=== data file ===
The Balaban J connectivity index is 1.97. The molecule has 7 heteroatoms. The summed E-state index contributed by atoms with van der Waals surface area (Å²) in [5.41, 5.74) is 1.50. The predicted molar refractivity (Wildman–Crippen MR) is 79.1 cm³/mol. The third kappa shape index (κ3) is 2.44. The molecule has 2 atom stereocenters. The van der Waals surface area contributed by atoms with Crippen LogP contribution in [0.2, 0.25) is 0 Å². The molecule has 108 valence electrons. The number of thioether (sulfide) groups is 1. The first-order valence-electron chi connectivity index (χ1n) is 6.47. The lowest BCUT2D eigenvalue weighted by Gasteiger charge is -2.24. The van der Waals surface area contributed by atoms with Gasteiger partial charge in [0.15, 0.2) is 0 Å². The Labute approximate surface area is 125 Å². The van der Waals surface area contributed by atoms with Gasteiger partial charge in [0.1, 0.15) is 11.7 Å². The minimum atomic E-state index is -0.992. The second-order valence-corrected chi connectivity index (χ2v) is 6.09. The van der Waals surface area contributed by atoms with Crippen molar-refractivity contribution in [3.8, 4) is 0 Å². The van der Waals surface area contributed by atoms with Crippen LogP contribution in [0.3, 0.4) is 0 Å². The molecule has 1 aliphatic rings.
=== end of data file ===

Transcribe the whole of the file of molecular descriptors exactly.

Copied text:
The Balaban J connectivity index is 1.97. The molecule has 7 heteroatoms. The summed E-state index contributed by atoms with van der Waals surface area (Å²) in [5.41, 5.74) is 1.50. The predicted molar refractivity (Wildman–Crippen MR) is 79.1 cm³/mol. The third kappa shape index (κ3) is 2.44. The molecule has 2 atom stereocenters. The van der Waals surface area contributed by atoms with Crippen LogP contribution in [0.2, 0.25) is 0 Å². The molecule has 108 valence electrons. The number of thioether (sulfide) groups is 1. The first-order valence-electron chi connectivity index (χ1n) is 6.47. The lowest BCUT2D eigenvalue weighted by Gasteiger charge is -2.24. The van der Waals surface area contributed by atoms with Gasteiger partial charge in [0.15, 0.2) is 0 Å². The Labute approximate surface area is 125 Å². The van der Waals surface area contributed by atoms with Gasteiger partial charge in [0.1, 0.15) is 11.7 Å². The minimum atomic E-state index is -0.992. The second-order valence-corrected chi connectivity index (χ2v) is 6.09. The van der Waals surface area contributed by atoms with Crippen molar-refractivity contribution in [3.8, 4) is 0 Å². The van der Waals surface area contributed by atoms with Crippen LogP contribution in [0.3, 0.4) is 0 Å². The molecule has 1 aliphatic rings.